Gerald Finley bariton
Michael Gläser koordirigent
Genia Kühmeier sopraan
The Austrian soprano Genia Kühmeier studied at the Mozarteum in her native city of Salzburg, continuing her vocal studies in Vienna. Her international career took off when she won the 2002 International Mozart Competition in Salzburg. That same year, she made her debut at La Scala in Milan singing Diana in Gluck’s Iphigénie en Aulide.
Kühmeier has worked with such conductors as Riccardo Muti, Nikolaus Harnoncourt, Sir John Eliot Gardiner, Marc Minkowski, Mariss Jansons, Sir Colin Davis and Sir Simon Rattle. She was a member of the ensemble of the Vienna State Opera from 2003 to 2006. She sang Ilia in Mozart’s Idomeneo and garnered great acclaim singing Pamina in Die Zauberflöte at the Vienna State Opera, the Metropolitan Opera in New York and the Royal Opera House in London. She made her Salzburg Festival debut singing the latter role in 2005.
Gerald Finley is internationally considered to be one of the best singers of his generation. Starting out as a choirboy in Ottawa, the baritone went on to study at the Royal College of Music in Cambridge and now makes appearances at all the world’s leading opera houses. He is a welcome guest at the Metropolitan Opera and the Royal Opera House, Covent Garden. Finley has worked with such conductors as Bernard Haitink, Nikolaus Harnoncourt, Sir Antonio Pappano and Sir Simon Rattle.
Finley has garnered acclaim for his interpretations of the great Mozart baritone roles, but also excels in new music, having created the role of J. Robert Oppenheimer in John Adams’s Dr. Atomic, for which he won a Grammy Award. He also sang Stern in Mark-Anthony Turnage’s controversial opera Anna Nicole. To get away from the commotion of the operatic world, Finley sometimes seeks refuge in the lieder repertoire, often giving recitals with pianist Julius Drake.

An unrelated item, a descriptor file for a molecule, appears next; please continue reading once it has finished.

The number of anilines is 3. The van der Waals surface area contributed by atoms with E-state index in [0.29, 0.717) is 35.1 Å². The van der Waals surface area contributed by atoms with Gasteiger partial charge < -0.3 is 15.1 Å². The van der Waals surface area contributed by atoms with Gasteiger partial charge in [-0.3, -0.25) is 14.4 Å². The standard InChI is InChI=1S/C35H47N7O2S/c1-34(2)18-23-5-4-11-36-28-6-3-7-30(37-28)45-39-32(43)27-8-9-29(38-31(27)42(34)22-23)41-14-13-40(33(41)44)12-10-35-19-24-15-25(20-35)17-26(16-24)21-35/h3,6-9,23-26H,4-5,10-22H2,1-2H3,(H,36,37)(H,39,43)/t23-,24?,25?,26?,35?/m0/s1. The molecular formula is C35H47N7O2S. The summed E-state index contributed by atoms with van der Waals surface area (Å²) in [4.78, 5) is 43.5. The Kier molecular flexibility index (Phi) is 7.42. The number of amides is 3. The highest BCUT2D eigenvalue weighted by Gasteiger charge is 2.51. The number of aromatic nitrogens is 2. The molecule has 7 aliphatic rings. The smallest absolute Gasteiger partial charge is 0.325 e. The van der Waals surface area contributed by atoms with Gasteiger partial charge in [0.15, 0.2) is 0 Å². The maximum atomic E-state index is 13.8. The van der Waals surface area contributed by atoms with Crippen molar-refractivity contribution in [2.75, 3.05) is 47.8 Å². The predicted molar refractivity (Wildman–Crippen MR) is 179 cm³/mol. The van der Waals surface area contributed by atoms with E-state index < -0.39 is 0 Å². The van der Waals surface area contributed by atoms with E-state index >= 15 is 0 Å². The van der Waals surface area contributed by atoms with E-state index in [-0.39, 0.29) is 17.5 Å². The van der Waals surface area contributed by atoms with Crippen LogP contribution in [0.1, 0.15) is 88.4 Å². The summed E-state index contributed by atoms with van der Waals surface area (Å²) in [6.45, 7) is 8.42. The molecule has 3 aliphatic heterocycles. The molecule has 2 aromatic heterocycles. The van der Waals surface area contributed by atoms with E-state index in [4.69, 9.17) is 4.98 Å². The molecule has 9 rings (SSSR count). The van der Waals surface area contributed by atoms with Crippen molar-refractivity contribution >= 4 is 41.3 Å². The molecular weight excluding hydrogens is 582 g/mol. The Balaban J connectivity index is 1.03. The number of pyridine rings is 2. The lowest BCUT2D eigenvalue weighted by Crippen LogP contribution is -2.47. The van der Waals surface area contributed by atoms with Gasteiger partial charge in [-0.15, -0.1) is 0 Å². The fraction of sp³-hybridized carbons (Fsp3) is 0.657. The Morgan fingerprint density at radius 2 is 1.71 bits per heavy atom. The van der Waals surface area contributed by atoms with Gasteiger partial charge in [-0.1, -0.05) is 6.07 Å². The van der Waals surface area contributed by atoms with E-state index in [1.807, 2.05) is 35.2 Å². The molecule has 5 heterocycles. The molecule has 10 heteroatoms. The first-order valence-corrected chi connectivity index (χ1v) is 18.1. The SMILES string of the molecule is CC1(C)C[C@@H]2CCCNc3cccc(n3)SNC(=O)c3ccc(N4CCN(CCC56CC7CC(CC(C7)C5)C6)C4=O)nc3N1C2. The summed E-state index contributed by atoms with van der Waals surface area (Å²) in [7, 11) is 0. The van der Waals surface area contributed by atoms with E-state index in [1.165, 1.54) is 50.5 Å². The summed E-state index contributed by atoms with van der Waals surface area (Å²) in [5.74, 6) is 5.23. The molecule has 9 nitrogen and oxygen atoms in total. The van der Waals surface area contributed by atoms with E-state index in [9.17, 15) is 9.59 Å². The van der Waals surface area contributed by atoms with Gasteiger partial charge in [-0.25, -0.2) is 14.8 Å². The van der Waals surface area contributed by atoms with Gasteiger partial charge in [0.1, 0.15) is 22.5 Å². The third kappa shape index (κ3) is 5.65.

Mariss Jansons was chief conductor of the Royal Concertgebouw Orchestra Amsterdam from 2004 to 2015. Jansons studied violin and conducting in St. Petersburg, and continued his studies with Hans Swarowsky in Vienna and Herbert von Karajan in Salzburg. In 1973, Mariss Jansons was appointed Yevgeny Mravinsky’s assistant with the St. Petersburg orchestra, which Jansons’s father Arvid had also conducted. From 1979 to 2000, he served as music director of the Oslo Philharmonic Orchestra, bringing it great international acclaim.
Jansons has made numerous appearances throughout the world as a guest conductor of the Berlin, the Vienna and the London Philharmonic Orchestras, as well as the leading orchestras in the United States. He was music director of the Pittsburgh Symphony Orchestra from 1997 to 2004 and has been music director of the Bavarian Radio Symphony Orchestra since 2003.